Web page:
BU D G ET S P ECI A L
MANY workers will be better off financially next year than they would have been at the height of the Celtic Tiger in 2006 — as long as their pay packet is no more than €70,000. This is because many such earners will lose less of their income to tax under Budget 2018 than they did under Budget 2006. Not all of those earning up to €70,000 will end up with more take-home pay next year than they did in 2006 — but those that don’t should be close to bridging the gap.
However, high earners will still be considerably worse off next year than they were in 2006 — as it is largely these who have been worst hit by the extra taxes introduced by the Government during the recession. So the take-home pay of many high earners will still be much lower next year than it was at the height of the boom.
These are some of the findings of an analysis by the Sunday Independent into the impact of Budget 2018 on the pockets of workers, pensioners and single mothers on welfare.
For this analysis, we teamed up with experts at Pricewaterhousecoopers, Deloitte, KPMG, EY and the Irish National Organisation of the Unemployed (INOU) to find out which people will be worse — or better — off under Budget 2018 than they were in 2006. To ensure our figures were comparative, we assumed that the earnings or income for each of the individuals or couples we examined was the same in 2006 as it will be in 2018.
Some of those on social welfare are among the biggest winners of the Budget measures introduced since the Celtic Tiger, our analysis found. For example, a single mum on social welfare could now be getting more than twice as much welfare payments as she did at the height of the Celtic Tiger. Other winners include pensioners on modest incomes — and the self-employed.
Here’s the full lowdown. at the height of the Celtic Tiger in 2006 — and this is largely because less of your earnings are getting hit for the higher rate of income tax.
Budget 2018 has increased the point at which earnings get hit for the higher rate. So you will now pay the higher rate on earnings over €34,550 — rather than on earnings over €33,800, as had previously been the case. At €34,550, the amount you can earn before the higher rate is still below the average wage. However, the higher entry point for the top tax rate is a step in the right direction.
Another reason why your take-home pay is better off now than in 2006 is that the tax credit for PAYE workers is also higher today than it was back then.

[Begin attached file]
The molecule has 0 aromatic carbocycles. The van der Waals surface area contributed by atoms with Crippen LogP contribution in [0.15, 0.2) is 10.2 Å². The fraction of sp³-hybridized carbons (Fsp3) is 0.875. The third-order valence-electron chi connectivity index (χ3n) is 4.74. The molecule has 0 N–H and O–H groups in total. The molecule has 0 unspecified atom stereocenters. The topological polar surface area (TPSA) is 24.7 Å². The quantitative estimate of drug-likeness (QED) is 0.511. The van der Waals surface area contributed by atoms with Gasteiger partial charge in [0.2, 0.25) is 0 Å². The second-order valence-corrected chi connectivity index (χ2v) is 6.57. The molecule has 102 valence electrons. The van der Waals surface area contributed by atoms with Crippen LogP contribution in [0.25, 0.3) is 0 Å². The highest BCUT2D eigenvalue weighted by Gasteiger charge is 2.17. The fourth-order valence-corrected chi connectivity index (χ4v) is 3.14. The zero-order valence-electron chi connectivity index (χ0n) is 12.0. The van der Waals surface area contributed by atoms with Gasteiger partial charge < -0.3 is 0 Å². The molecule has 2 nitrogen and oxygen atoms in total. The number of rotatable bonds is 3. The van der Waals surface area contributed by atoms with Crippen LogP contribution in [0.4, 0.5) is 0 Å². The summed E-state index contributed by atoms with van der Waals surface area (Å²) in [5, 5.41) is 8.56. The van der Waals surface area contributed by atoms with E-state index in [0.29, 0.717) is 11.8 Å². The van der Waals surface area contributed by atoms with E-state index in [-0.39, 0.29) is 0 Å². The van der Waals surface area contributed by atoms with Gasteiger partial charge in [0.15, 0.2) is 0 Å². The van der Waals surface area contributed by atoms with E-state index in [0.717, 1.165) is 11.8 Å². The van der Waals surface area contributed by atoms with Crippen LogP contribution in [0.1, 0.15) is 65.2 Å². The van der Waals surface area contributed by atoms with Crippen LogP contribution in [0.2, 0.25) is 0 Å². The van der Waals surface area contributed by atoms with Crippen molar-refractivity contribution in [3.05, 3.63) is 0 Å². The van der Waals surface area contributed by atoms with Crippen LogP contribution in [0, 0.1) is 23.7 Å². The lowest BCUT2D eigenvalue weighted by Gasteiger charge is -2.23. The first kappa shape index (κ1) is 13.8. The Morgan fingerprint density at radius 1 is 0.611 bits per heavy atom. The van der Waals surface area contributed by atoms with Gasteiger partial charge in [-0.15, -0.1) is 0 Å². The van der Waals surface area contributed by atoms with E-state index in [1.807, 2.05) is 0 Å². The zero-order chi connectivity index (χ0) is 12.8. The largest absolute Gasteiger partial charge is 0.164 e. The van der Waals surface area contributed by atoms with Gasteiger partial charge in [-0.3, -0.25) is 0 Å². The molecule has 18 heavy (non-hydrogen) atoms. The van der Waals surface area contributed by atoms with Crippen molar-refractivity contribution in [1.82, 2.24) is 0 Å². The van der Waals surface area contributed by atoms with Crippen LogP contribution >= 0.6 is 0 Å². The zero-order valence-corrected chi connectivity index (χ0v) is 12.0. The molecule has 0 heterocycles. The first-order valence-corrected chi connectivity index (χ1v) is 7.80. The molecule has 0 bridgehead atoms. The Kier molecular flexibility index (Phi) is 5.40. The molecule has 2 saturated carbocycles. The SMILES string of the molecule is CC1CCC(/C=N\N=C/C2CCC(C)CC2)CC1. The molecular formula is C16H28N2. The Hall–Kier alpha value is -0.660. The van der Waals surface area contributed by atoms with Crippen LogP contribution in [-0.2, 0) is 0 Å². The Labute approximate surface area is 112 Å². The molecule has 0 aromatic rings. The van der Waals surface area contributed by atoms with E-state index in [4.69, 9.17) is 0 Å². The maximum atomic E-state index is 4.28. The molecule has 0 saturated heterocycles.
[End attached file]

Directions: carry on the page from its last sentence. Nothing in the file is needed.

At €30,193, you will take home €1,817 more pay (or €35 more a week) after paying tax next year than you did in 2006, according to Lauren Clabby, associate director with KPMG. You will still pay more tax levies (through the USC) next year than you did in 2006 (through the then health levy) and your PRSI bill will also be higher. However, you will pay less USC next year than you did last year due to the cuts announced in Budget 2018.
You don’t, however, get any benefit from the Budget 2018 cuts to the USC — as the USC does not apply to your State pension or private pension. (The State pension is exempt from the USC and so too is income from private pensions if that income is below €13,000 a year, as is the case for each individual in this couple.)
You may also be disappointed by the lack of movement on the inheritance tax thresholds in last Tuesday’s Budget. The Government had previously committed to increasing the tax-free threshold on inheritance tax from a parent to a child to €500,000. Last year, the Government raised that threshold to €310,000, allowing a child to inherit up to €310,000 from a parent without having to pay inheritance tax. However, this threshold wasn’t increased under Budget 2018 and so should you decide to leave your family home to one or both of your children, you may well trigger an inheritance tax bill for your children when doing so — depending on the value of the home. the amount of money you can earn as a married couple before getting hit for the higher rate of income tax.
The hike in commercial stamp duty however is a big downside of Budget 2018 —if you buy farmland next year, your stamp duty bill could be three times what it previously was.